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Yes, loopy is back, and he’ll give a full account of the trip, but first this: THE LATE GREAT BILL HICKS about the George Bush (father)’s administration and general ameican politics (warning: strong language). We miss you Bill Hicks

09:53 – April 12, 2007

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… filipino “slaves”?

04:49 – July 26, 2007

[tags]embassy, baghdad, US, 592 million dollars, philippines, filipino[/tags]

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02:30 – January 28, 2007

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An interesting article and video from Think Progress.  It is an interview with one of those hungry neo-cons, Norman Podhoretz.  Here is a very revealing excerpt:

In a new interview, Podhoretz was asked to comment on the possible fallout of the military strikes he advocates. “Well, if we were to bomb the Iranians as I hope and pray we will,” Podhoretz says, “we’ll unleash a wave of anti-Americanism all over the world that will make the anti-Americanism we’ve experienced so far look like a lovefest.”

I find it quite amazing that a man who is wiling to admit such a fact, can still continue to advocate such a thing.  But that’s just me.

On a completely seperate and more amusing note, here is a ‘map’  from STRANGE MAPS.  Each country is represented by teh american State with the same overall GDP.  If you are curious, here is teh original blog post with more info:  Ironically, IRAN is Alabama!

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  • Filed under: Bush, Iran, Media, US, politics
  • Finally i’ve been able to find the video of Darren Jordan’s interiew with Seyour Hersh. This was on Al Jazeera English last week. I wish Hersh didn’t have such a good track record as an investigative journalists, because there’s not much in what he says that would give an iranian (or anyone opposed to war) much hope. Enjoy:

    07:08 – March 04, 2007
    06:05 – March 04, 2007

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    Invesigative journalist Seymour Hersh is back with another article, detailing the ominious steps the Bush Administration is taken in their upcoming war with Iran.

    Just a brief excerpt:

    To undermine Iran, which is predominantly Shiite, the Bush Administration has decided, in effect, to reconfigure its priorities in the Middle East. In Lebanon, the Administration has coöperated with Saudi Arabia’s government, which is Sunni, in clandestine operations that are intended to weaken Hezbollah, the Shiite organization that is backed by Iran. The U.S. has also taken part in clandestine operations aimed at Iran and its ally Syria. A by-product of these activities has been the bolstering of Sunni extremist groups that espouse a militant vision of Islam and are hostile to America and sympathetic to Al Qaeda.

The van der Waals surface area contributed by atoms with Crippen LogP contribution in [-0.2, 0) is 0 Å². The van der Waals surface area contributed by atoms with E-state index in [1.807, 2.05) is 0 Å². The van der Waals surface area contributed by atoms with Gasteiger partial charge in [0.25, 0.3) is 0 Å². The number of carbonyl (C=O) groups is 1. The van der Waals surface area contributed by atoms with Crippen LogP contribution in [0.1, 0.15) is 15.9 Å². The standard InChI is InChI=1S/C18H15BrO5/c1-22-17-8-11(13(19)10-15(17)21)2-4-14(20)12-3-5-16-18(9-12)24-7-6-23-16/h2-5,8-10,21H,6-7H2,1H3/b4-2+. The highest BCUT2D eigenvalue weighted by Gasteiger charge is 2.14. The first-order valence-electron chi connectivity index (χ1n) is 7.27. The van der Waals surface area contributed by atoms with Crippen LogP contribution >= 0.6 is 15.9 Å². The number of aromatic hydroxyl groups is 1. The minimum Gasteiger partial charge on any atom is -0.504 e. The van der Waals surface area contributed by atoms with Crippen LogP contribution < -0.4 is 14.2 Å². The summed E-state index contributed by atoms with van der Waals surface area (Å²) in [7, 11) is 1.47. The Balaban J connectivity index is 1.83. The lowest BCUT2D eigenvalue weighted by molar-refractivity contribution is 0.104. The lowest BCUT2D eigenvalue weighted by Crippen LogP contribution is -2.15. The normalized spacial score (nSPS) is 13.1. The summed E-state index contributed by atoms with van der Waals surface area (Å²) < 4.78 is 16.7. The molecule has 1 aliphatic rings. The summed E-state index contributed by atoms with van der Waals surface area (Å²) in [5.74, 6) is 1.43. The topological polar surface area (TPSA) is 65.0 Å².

and then, more concretely,

    Still, the Pentagon is continuing intensive planning for a possible bombing attack on Iran, a process that began last year, at the direction of the President. In recent months, the former intelligence official told me, a special planning group has been established in the offices of the Joint Chiefs of Staff, charged with creating a contingency bombing plan for Iran that can be implemented, upon orders from the President, within twenty-four hours. [emphasis added]

    He details the concern of mainly the Saudi’s, if the americans actually invade iran, fearing that they would be found guilty by other arab states because of their very close ties to the US; and how they wuold prefer the israelis to be the ones who do the attacking.

    The Saudi said that, in his country’s view, it was taking a political risk by joining the U.S. in challenging Iran: Bandar is already seen in the Arab world as being too close to the Bush Administration. “We have two nightmares,” the former diplomat told me. “For Iran to acquire the bomb and for the United States to attack Iran. I’d rather the Israelis bomb the Iranians, so we can blame them. If America does it, we will be blamed.”

    In the past year, the Saudis, the Israelis, and the Bush Administration have developed a series of informal understandings about their new strategic direction. At least four main elements were involved, the U.S. government consultant told me. First, Israel would be assured that its security was paramount and that Washington and Saudi Arabia and other Sunni states shared its concern about Iran.